By Jennifer Young

It’s a mixer, a remedy for upset stomach, and a help for women with morning sickness–ginger ale may not be entirely American made, but James Vernor’s 1866 golden ginger ale is the oldest surviving ginger ale soda sold in the U.S. And were it not for the American Civil War , he may not have developed his soda’s signature formula, a sweet mixture of nearly 20 ingredients, including ginger and vanilla.

Ginger ale has its roots in Ireland. According to food historians, Thomas Joseph Cantrell, an Irish surgeon and apothecary from Belfast, invented the beverage some time during the 1840s. As a young clerk working in Detroit’s Higby and Sterns’ Drug Store, James Vernor enjoyed experimenting with the ginger soda sold there, often adding flavors to create unique mixtures.

According to Vernors company lore, Vernor created a syrup of 19 flavors that he stored in an oak cask. He left the cask behind upon joining the 4th Michigan Cavalry in 1862 as a hospital steward. Vernor served for four years during the Civil War and was promoted to second lieutenant in 1864. After being discharged in 1865, he returned to Detroit where he reclaimed his cask full of syrup, which had changed with the aging process of the oak wood. The company claims that Vernor called his concoction “deliciously different,” which remains Vernors ginger ale’s motto.

Vernor became a pharmacist and opened his own drugstore and soda fountain on the corner of Woodward Ave. and Clifford St. in Detroit. There, he sold his specially formulated ginger ale which became popular with visitors. By 1896, Vernor closed his drugstore and bought a property close to the ferry docks on the Detroit River. He opened up a soda fountain and began to focus exclusively on his ginger ale business. His ginger ale had become popular enough that it allowed Vernor to sell bottling franchises in one city after another. The franchises had to feature Vernor’s recipe with precision, including the aging process.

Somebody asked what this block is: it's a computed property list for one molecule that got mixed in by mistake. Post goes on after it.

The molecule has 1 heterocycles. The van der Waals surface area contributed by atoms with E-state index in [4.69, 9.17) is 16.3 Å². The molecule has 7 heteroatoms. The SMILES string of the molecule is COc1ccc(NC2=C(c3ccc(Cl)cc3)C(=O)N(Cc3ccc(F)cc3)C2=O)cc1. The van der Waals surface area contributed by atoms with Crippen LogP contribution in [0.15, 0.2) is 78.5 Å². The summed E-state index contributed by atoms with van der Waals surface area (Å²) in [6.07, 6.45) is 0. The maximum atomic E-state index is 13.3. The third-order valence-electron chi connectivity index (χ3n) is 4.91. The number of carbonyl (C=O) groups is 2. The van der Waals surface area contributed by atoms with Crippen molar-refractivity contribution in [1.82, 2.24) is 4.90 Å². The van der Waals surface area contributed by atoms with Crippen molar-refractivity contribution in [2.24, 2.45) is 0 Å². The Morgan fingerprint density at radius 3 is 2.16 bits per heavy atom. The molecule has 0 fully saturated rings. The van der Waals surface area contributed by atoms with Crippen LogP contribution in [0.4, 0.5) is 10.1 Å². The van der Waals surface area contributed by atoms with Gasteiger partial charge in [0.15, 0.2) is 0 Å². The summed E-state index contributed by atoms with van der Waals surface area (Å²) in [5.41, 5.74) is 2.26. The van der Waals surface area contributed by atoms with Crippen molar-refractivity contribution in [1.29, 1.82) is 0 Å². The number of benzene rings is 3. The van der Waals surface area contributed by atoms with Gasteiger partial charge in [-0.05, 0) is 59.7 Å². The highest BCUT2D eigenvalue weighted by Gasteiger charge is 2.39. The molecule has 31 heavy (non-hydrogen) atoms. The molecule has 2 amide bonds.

Although Vernor only sold his ginger ale to soda fountains during the early days of the company, he eventually began to sell the bottles to consumers in general and headed his operation until his death in 1927. His son James Vernor Jr. continued the company’s expansion. During the years of Prohibition, Vernors Ginger Ale, ironically, became a popular mixer, pairing easily with whiskey, vodka, and gin. Before the start of WWII, the company completed a new bottling plant that took up an entire city block near the Detroit River on Woodward Avenue. Vernors remained headquartered there until the city traded property with the company  in order to construct Cobo Hall and other riverfront structures.

In 1966, the family sold the business to American Consumer Products. It was then sold to various other manufacturers including Pepsi Cola and later to A&W Beverages. Today, Vernors is operated by Keurig Dr. Pepper and is still primarily bottled in Michigan at the company’s Holland location.

Unlike paler versions of Ginger Ale such as Canada Dry, which was patented in 1904, Vernors features a fuller body and more golden hue. Caramel endows the soft drink with a sweeter taste that has more in common with ginger beers of old than, perhaps, with dry ginger ales such as Canada Dry’s formula or Scheppes’s. The golden style was far more popular before the years of Prohibition than it is today, but there are also few major brands other than Vernor’s making the golden variety on a large commercial scale.

While the majority of Vernor’s sales of ginger ale still take place in Michigan, the beverage is available throughout the U.S. The formula, which hasn’t changed extensively since 1866, still relies on barrel aging; instead of four years in oak, the flavor mixture is aged for three. If you’ve never tasted this golden ginger ale concocted by a Detroit pharmacist, give it a try the next time you shop for soft drinks.